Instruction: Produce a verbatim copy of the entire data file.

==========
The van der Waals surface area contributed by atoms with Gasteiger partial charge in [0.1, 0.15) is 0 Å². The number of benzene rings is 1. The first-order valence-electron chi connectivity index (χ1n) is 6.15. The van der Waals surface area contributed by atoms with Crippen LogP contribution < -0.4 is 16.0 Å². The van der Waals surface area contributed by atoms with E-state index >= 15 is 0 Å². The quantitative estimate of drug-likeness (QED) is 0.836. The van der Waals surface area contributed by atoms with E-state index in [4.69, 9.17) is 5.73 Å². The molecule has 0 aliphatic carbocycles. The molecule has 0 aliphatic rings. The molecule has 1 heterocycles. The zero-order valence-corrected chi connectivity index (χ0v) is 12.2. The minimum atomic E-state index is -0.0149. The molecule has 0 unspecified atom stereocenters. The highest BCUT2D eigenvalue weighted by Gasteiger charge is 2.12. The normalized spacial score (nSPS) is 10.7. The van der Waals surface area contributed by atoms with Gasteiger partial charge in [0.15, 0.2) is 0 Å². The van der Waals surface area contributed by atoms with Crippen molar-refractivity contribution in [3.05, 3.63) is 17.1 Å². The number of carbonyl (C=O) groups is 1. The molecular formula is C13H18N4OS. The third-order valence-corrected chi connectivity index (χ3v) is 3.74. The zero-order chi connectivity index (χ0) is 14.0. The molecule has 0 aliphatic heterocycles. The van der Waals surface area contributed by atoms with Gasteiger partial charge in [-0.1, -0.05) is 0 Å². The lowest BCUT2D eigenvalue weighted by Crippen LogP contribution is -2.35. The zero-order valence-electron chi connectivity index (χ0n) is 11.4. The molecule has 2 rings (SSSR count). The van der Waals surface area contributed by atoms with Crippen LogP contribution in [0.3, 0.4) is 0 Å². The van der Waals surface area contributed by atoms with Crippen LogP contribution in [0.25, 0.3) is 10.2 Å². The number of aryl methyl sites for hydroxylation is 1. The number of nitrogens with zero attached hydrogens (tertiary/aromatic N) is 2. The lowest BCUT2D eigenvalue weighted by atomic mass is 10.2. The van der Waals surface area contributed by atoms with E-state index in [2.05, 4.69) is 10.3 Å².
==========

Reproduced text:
The van der Waals surface area contributed by atoms with Gasteiger partial charge in [0.1, 0.15) is 0 Å². The number of benzene rings is 1. The first-order valence-electron chi connectivity index (χ1n) is 6.15. The van der Waals surface area contributed by atoms with Crippen LogP contribution < -0.4 is 16.0 Å². The van der Waals surface area contributed by atoms with E-state index >= 15 is 0 Å². The quantitative estimate of drug-likeness (QED) is 0.836. The van der Waals surface area contributed by atoms with E-state index in [4.69, 9.17) is 5.73 Å². The molecule has 0 aliphatic carbocycles. The molecule has 0 aliphatic rings. The molecule has 1 heterocycles. The zero-order valence-corrected chi connectivity index (χ0v) is 12.2. The minimum atomic E-state index is -0.0149. The molecule has 0 unspecified atom stereocenters. The highest BCUT2D eigenvalue weighted by Gasteiger charge is 2.12. The normalized spacial score (nSPS) is 10.7. The van der Waals surface area contributed by atoms with Gasteiger partial charge in [0.15, 0.2) is 0 Å². The van der Waals surface area contributed by atoms with Crippen molar-refractivity contribution in [3.05, 3.63) is 17.1 Å². The number of carbonyl (C=O) groups is 1. The molecular formula is C13H18N4OS. The third-order valence-corrected chi connectivity index (χ3v) is 3.74. The zero-order chi connectivity index (χ0) is 14.0. The molecule has 0 aliphatic heterocycles. The van der Waals surface area contributed by atoms with Gasteiger partial charge in [-0.1, -0.05) is 0 Å². The lowest BCUT2D eigenvalue weighted by Crippen LogP contribution is -2.35. The zero-order valence-electron chi connectivity index (χ0n) is 11.4. The molecule has 2 rings (SSSR count). The van der Waals surface area contributed by atoms with Crippen LogP contribution in [0.3, 0.4) is 0 Å². The van der Waals surface area contributed by atoms with Crippen LogP contribution in [0.25, 0.3) is 10.2 Å². The number of aryl methyl sites for hydroxylation is 1. The number of nitrogens with zero attached hydrogens (tertiary/aromatic N) is 2. The lowest BCUT2D eigenvalue weighted by atomic mass is 10.2. The van der Waals surface area contributed by atoms with E-state index in [2.05, 4.69) is 10.3 Å².